The BYOD and BYOM of 2019 will seem tame by comparison to The Big Return of 2022 as workers enjoy the benefits of working between the office and home office. They will bring their favorite devices, software, and platforms, exponentially increasing vulnerabilities to the enterprise network. And while working from home and sharing files, who is defending the castle?
The #WFH VPN Vulnerability
For more than two decades, companies have relied on the encrypted connection a virtual private network (VPN) provides to enable employees to access corporate email and safely transmit data over the internet while traveling or working from remote locations.
Matthew Rakes, managing director, Information Technology and Cybersecurity at Unity Aluminum, suggested that depending on how well the IT department has defined route policies, a VPN might not mitigate all risks. “One of the problems you can run into is if someone has a compromised local network or device and they attach via VPN to the enterprise, then that device now has traffic flowing into your network.”
There's a degree of Big Brother that has been assumed acceptable when employees are on corporate property. “This is where I think we need to train users' expectations to understand better that when you're using a particular application, that we are going to be Big Brother, even if we are going to be hands-off of the rest of your network,” Rakes said.
The term “Big Brother” often conjures the idea that evidence is being gathered against the user. “I often think that the best view of this is quite the contrary,” Rakes added. “We should actually be seen more as defenders of the castle.” A strong, secure IT department should first and foremost aim to protect employees and the company data equally. “We should seek to not only protect data, but we should seek to help protect and defend the people that represent your company, and the best way to do that is providing them with secure tools that help them to know that they don't find themselves in a compromising situation,” he said.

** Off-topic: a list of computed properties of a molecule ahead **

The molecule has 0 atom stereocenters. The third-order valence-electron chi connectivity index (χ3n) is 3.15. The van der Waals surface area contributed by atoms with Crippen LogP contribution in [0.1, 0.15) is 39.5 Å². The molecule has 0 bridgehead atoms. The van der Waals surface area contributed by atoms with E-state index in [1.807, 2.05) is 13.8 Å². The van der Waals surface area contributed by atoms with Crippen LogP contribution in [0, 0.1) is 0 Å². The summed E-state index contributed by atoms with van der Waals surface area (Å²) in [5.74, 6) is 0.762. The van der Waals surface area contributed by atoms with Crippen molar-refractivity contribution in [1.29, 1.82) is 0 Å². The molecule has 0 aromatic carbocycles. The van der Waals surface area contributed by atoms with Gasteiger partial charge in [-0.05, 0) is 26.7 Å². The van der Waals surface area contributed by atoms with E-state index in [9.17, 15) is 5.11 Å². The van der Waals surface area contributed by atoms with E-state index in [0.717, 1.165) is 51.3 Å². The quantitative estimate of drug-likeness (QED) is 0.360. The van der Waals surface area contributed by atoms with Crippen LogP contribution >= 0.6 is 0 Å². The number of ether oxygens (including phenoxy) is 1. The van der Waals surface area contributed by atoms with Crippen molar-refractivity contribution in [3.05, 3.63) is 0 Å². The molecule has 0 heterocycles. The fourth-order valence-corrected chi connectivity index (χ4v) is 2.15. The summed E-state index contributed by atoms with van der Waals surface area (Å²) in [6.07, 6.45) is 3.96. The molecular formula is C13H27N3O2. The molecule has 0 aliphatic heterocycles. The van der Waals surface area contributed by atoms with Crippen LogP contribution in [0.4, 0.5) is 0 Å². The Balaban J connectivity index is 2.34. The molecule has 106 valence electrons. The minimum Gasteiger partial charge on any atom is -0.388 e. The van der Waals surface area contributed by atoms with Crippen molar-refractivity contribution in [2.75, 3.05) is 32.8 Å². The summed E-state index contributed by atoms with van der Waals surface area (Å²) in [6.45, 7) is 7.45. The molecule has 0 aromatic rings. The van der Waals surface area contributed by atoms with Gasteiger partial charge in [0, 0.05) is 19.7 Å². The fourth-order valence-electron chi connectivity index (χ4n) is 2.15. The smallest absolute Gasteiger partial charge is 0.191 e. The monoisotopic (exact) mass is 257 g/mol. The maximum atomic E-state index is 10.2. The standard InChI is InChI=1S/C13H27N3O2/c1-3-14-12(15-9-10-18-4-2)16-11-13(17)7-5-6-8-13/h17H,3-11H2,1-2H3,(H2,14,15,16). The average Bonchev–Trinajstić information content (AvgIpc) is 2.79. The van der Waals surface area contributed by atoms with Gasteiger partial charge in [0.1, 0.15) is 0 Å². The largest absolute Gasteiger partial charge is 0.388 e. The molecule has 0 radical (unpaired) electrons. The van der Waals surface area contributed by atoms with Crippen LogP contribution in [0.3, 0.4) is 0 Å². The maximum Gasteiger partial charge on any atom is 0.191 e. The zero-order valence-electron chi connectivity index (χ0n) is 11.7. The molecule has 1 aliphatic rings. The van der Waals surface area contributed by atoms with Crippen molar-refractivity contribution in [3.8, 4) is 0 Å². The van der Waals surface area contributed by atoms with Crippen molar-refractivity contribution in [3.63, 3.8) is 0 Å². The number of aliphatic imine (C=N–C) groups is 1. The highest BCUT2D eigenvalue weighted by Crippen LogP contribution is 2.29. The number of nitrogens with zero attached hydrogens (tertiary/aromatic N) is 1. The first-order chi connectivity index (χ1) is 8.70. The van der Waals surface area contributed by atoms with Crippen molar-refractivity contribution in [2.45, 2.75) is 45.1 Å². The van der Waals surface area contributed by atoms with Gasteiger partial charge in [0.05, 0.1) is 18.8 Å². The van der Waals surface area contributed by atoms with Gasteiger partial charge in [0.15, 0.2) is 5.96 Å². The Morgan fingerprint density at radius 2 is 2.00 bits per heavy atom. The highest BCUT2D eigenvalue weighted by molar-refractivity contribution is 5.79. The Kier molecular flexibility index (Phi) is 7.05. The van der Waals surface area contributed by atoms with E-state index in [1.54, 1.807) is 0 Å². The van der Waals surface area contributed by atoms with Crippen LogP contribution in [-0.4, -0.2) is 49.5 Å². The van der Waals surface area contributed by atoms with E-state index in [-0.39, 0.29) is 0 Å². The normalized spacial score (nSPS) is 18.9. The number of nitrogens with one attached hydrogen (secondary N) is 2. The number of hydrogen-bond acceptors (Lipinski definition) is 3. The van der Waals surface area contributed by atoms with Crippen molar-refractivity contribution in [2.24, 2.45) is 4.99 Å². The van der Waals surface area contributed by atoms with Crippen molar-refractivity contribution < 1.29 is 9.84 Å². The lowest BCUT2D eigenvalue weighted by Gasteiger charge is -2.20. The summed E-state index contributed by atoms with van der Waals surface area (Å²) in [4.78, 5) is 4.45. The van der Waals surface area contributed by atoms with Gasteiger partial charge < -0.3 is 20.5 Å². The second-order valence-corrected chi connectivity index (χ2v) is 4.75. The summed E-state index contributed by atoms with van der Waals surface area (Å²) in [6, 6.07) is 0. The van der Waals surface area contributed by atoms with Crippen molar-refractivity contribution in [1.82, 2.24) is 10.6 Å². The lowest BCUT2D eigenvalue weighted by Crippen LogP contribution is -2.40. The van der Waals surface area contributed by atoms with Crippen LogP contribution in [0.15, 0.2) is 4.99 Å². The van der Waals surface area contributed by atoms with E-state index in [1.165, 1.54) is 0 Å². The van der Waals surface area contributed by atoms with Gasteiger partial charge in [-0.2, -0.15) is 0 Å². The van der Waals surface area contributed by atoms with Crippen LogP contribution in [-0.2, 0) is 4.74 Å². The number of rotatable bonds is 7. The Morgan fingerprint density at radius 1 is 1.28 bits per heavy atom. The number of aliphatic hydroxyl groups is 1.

Rakes is taking a long-term approach to adding technologies as employees return. “We are looking at what solutions and technologies we can acquire now that alleviate our immediate pain, but will allow us to better transition into higher efficiency once people come back to the office.” Post-COVID, Unity Aluminum will continue to have a flexible remote work policy. “But we recognize that one of many benefits of being in the office is collaboration,” Rakes said. “We are leveraging tools from Mersive, Cisco, and Microsoft, which helped us to bridge the gap.”
Whenever possible, Rakes deploys a cloud-first model for IT and AV solutions. “That takes a lot of onus off IT departments when you don't have to worry about security patches because Microsoft Azure is already handling that for you,” he said.
Unity leverages a suite of Cisco technologies for its wired and wireless on-premise networks. “We use Cisco identity services and Cisco capabilities that work as an umbrella that can identify known pieces of hardware and dynamically insert them on the correct VLAN, regardless of what network they initially connect to,” Rakes said. Moving toward a “zero trust” security model, “with Cisco Duo Security, you're able to achieve a dynamic resilience, so when someone connects to a network, enters their credentials to authenticate to that network, then it says, ‘Oh hey, I know who this person is. I can dynamically put them on the correct VLAN,’” he said.
When choosing AV solutions, Rakes looks to companies with a security-first approach. “One of the things we like about Mersive is the way they handle the communication from the Solstice client back to a pod is different than many other AV solutions,” Rakes said. “Mersive went from the approach first of, ‘How do we secure the transmission of that traffic?’ and then, ‘Now let’s make sure that the audio-video protocols work.’”
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Verify and Enforce